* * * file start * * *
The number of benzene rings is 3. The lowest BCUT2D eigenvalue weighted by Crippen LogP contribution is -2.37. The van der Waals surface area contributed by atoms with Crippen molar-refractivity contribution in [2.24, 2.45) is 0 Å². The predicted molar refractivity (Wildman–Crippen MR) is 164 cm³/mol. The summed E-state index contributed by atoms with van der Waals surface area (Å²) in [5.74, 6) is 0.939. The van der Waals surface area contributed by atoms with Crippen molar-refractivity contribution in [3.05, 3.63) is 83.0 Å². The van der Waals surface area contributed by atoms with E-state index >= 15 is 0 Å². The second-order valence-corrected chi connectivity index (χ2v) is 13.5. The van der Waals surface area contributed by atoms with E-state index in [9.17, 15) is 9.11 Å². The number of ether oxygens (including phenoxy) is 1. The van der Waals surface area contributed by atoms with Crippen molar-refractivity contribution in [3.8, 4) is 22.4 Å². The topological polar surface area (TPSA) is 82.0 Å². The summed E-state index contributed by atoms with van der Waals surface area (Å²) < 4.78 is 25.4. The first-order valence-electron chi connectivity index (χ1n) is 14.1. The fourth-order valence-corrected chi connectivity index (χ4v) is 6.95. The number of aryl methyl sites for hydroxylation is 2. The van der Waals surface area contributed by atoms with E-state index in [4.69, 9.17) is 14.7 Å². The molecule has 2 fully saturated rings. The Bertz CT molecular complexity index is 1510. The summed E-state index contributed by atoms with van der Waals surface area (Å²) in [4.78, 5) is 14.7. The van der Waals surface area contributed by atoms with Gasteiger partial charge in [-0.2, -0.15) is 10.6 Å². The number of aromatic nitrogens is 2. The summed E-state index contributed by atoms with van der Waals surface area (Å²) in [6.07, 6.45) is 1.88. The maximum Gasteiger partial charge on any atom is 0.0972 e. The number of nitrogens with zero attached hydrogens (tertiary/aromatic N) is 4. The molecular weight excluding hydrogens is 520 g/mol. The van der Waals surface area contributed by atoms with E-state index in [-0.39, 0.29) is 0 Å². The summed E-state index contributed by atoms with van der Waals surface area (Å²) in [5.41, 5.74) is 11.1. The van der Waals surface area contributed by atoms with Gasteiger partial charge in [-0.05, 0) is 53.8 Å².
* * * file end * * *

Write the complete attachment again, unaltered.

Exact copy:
The number of benzene rings is 3. The lowest BCUT2D eigenvalue weighted by Crippen LogP contribution is -2.37. The van der Waals surface area contributed by atoms with Crippen molar-refractivity contribution in [2.24, 2.45) is 0 Å². The predicted molar refractivity (Wildman–Crippen MR) is 164 cm³/mol. The summed E-state index contributed by atoms with van der Waals surface area (Å²) in [5.74, 6) is 0.939. The van der Waals surface area contributed by atoms with Crippen molar-refractivity contribution in [3.05, 3.63) is 83.0 Å². The van der Waals surface area contributed by atoms with E-state index >= 15 is 0 Å². The second-order valence-corrected chi connectivity index (χ2v) is 13.5. The van der Waals surface area contributed by atoms with E-state index in [9.17, 15) is 9.11 Å². The number of ether oxygens (including phenoxy) is 1. The van der Waals surface area contributed by atoms with Crippen molar-refractivity contribution in [3.8, 4) is 22.4 Å². The topological polar surface area (TPSA) is 82.0 Å². The summed E-state index contributed by atoms with van der Waals surface area (Å²) < 4.78 is 25.4. The first-order valence-electron chi connectivity index (χ1n) is 14.1. The fourth-order valence-corrected chi connectivity index (χ4v) is 6.95. The number of aryl methyl sites for hydroxylation is 2. The van der Waals surface area contributed by atoms with E-state index in [4.69, 9.17) is 14.7 Å². The molecule has 2 fully saturated rings. The Bertz CT molecular complexity index is 1510. The summed E-state index contributed by atoms with van der Waals surface area (Å²) in [4.78, 5) is 14.7. The van der Waals surface area contributed by atoms with Gasteiger partial charge in [-0.2, -0.15) is 10.6 Å². The number of aromatic nitrogens is 2. The summed E-state index contributed by atoms with van der Waals surface area (Å²) in [6.07, 6.45) is 1.88. The maximum Gasteiger partial charge on any atom is 0.0972 e. The number of nitrogens with zero attached hydrogens (tertiary/aromatic N) is 4. The molecular weight excluding hydrogens is 520 g/mol. The van der Waals surface area contributed by atoms with E-state index in [-0.39, 0.29) is 0 Å². The summed E-state index contributed by atoms with van der Waals surface area (Å²) in [5.41, 5.74) is 11.1. The van der Waals surface area contributed by atoms with Gasteiger partial charge in [-0.05, 0) is 53.8 Å².